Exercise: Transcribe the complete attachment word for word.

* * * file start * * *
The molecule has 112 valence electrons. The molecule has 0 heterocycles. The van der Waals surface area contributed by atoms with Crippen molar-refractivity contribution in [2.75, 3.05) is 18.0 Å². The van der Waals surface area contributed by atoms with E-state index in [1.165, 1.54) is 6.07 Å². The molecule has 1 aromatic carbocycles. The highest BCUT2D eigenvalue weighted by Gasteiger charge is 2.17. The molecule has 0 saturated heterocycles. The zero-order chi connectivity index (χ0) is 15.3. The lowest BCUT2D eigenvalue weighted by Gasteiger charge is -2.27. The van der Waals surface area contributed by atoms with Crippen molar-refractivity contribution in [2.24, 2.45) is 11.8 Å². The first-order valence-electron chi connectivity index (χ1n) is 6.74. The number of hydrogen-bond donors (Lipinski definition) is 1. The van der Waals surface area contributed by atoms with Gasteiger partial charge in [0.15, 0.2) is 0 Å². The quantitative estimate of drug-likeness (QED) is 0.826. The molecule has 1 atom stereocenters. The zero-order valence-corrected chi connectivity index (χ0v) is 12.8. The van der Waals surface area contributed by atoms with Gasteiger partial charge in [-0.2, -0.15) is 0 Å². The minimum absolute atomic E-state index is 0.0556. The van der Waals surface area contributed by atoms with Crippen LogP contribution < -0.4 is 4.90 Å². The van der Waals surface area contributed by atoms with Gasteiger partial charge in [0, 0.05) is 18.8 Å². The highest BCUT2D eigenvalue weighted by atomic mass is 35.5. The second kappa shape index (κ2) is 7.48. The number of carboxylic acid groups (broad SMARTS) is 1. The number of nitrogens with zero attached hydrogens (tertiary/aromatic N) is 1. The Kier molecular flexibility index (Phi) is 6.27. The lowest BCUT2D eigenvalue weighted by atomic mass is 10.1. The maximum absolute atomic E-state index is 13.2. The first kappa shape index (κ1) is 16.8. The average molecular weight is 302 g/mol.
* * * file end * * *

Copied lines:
The molecule has 112 valence electrons. The molecule has 0 heterocycles. The van der Waals surface area contributed by atoms with Crippen molar-refractivity contribution in [2.75, 3.05) is 18.0 Å². The van der Waals surface area contributed by atoms with E-state index in [1.165, 1.54) is 6.07 Å². The molecule has 1 aromatic carbocycles. The highest BCUT2D eigenvalue weighted by Gasteiger charge is 2.17. The molecule has 0 saturated heterocycles. The zero-order chi connectivity index (χ0) is 15.3. The lowest BCUT2D eigenvalue weighted by Gasteiger charge is -2.27. The van der Waals surface area contributed by atoms with Crippen molar-refractivity contribution in [2.24, 2.45) is 11.8 Å². The first-order valence-electron chi connectivity index (χ1n) is 6.74. The number of hydrogen-bond donors (Lipinski definition) is 1. The van der Waals surface area contributed by atoms with Gasteiger partial charge in [0.15, 0.2) is 0 Å². The quantitative estimate of drug-likeness (QED) is 0.826. The molecule has 1 atom stereocenters. The zero-order valence-corrected chi connectivity index (χ0v) is 12.8. The van der Waals surface area contributed by atoms with Gasteiger partial charge in [-0.2, -0.15) is 0 Å². The minimum absolute atomic E-state index is 0.0556. The van der Waals surface area contributed by atoms with Crippen LogP contribution < -0.4 is 4.90 Å². The van der Waals surface area contributed by atoms with Gasteiger partial charge in [0, 0.05) is 18.8 Å². The highest BCUT2D eigenvalue weighted by atomic mass is 35.5. The second kappa shape index (κ2) is 7.48. The number of carboxylic acid groups (broad SMARTS) is 1. The number of nitrogens with zero attached hydrogens (tertiary/aromatic N) is 1. The Kier molecular flexibility index (Phi) is 6.27. The lowest BCUT2D eigenvalue weighted by atomic mass is 10.1. The maximum absolute atomic E-state index is 13.2. The first kappa shape index (κ1) is 16.8. The average molecular weight is 302 g/mol.